I of­ten go with a large-scale pat­tern on walls and then the same mo­tif in a smaller scale on up­hol­stery or lamp­shades. Help to sep­a­rate them slightly by us­ing plain, com­ple­men­tary colours else­where and in­ter­est­ing trims around cush­ions and cur­tain edges. When choos­ing pat­terns, bring home as large a sam­ple as pos­si­ble to get a bet­ter idea of the scale of a print and fin­ish of a fabric. Don’t ever feel like your cur­rent fur­ni­ture should dic­tate your colour scheme. How do you usu­ally ap­proach the de­sign of a din­ing room?

I like to use the din­ing room as a li­brary, as it can be a bit of a dead zone. It’s the per­fect place to spread out your work, read the papers, dis­play all your favourite books. It makes the room work a bit harder. What’s your one in­dul­gence?

Lin­ing bed­room walls with fabric – it gives a won­der­ful cos­set­ing feel­ing when you walk into the room and shut the door. A din­ing room with linen on the wall also helps to qui­eten it, es­pe­cially if you have wooden floors. What have you been work­ing on lately?

I’ve just fin­ished a big fam­ily home in Maine – com­plete with a pool, bowl­ing al­ley and tennis pav­il­ion – and four boxes at As­cot Race­course. We’ve also just launched the Oomph fur­ni­ture col­lec­tion and a fab­u­lous out­door fabric line for Sum­mit Fur­ni­ture. And I’m about to start a Euro­pean and Amer­i­can tour pro­mot­ing my new book. It’s go­ing to be busy!

CLOCK­WISE from this im­age Nina gives this New York hall­way the ex­otic treat­ment with Cole & Son’s gon­dola wall­pa­per, £150 a roll, De­signer Wall­pa­pers, and al­lan Knight’s Bran­dolini Branch chan­de­lier, price on re­quest; Col­lioure wall­pa­per, £76 a roll, and Beau ri­vage cot­ton, £62m, both Nina Camp­bell for os­borne & lit­tle; Nina’s Col­lioure urn lamp, £685, is hand painted by Zoe Crook based on the fabric; Bon­nelles wall­pa­per in aqua, £65 a roll, Nina Camp­bell for os­borne & lit­tle; and Nina uses pieces such as the arthur side ta­ble, £2,336, Nina Camp­bell, to add im­pact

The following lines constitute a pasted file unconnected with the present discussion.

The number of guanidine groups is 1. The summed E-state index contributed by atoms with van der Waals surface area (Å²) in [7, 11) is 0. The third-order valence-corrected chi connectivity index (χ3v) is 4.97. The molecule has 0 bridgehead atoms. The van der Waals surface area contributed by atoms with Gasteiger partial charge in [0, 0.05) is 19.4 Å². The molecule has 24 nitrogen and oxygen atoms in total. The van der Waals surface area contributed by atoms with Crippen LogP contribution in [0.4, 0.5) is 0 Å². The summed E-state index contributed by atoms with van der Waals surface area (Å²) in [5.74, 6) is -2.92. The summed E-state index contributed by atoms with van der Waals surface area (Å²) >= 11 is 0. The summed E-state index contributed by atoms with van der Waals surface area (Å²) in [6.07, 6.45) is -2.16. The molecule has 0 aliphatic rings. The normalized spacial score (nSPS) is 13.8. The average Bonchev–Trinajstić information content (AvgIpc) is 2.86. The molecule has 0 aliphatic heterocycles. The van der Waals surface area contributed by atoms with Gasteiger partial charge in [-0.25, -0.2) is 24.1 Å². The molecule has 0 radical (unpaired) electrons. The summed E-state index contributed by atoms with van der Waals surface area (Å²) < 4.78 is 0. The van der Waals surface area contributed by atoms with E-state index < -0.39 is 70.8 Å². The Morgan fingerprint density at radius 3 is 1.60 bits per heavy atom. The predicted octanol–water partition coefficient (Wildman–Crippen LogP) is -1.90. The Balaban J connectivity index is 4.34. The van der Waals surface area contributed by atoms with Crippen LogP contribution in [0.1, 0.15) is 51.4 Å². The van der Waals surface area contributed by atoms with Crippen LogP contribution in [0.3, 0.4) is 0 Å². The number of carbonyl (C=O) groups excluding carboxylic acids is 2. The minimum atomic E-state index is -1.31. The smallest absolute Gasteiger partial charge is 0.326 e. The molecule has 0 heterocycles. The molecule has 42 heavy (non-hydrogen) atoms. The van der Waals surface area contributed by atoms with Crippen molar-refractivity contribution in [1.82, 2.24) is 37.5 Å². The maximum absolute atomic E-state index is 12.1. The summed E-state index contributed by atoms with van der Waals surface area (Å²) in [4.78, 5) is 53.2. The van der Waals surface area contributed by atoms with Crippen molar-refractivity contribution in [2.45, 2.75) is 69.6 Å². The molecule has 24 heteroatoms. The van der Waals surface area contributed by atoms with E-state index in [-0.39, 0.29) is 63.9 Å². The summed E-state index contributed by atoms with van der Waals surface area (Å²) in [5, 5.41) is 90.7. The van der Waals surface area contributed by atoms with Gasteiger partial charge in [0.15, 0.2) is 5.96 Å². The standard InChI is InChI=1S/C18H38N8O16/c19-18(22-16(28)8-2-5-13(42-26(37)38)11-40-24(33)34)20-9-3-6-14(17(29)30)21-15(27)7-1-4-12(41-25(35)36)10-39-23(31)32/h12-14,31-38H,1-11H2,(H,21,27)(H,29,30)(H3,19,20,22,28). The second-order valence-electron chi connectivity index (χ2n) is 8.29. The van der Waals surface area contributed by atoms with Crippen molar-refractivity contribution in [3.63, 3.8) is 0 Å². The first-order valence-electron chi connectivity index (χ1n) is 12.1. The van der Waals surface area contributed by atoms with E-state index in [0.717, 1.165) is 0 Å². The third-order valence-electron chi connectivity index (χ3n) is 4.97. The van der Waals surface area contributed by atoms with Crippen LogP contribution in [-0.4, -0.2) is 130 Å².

CLOCK­WISE from left Nina’s Col­bert fabric for os­borne & lit­tle in Aqua/ochre, £64m; Nina played with sooth­ing white and blue hues in this Man­hat­tan liv­ing room, in­clud­ing traver­tine wall­pa­per in thethys – price on re­quest, fro­men­tal – and a hand-tufted rug by tai ping; Col­bert vis­cose-mix in Co­ral/ Aqua, £64m; and Nina adds sparkle to ta­ble set­tings with her Jewel cham­pagne flutes, £24 each

CLOCK­WISE from left Alice chair, £1,756; Nina’s liv­ing room with cur­tains and cush­ions in her Cathay pa­rade fabric; the de­signer used Schu­macher’s le Castel­let in this Wilt­shire house; fitzger­ald drinks cabi­net, £8,257, Nina Camp­bell; and Ar­les cot­ton-mix, £64m, Nina Cam­pell for os­borne & lit­tle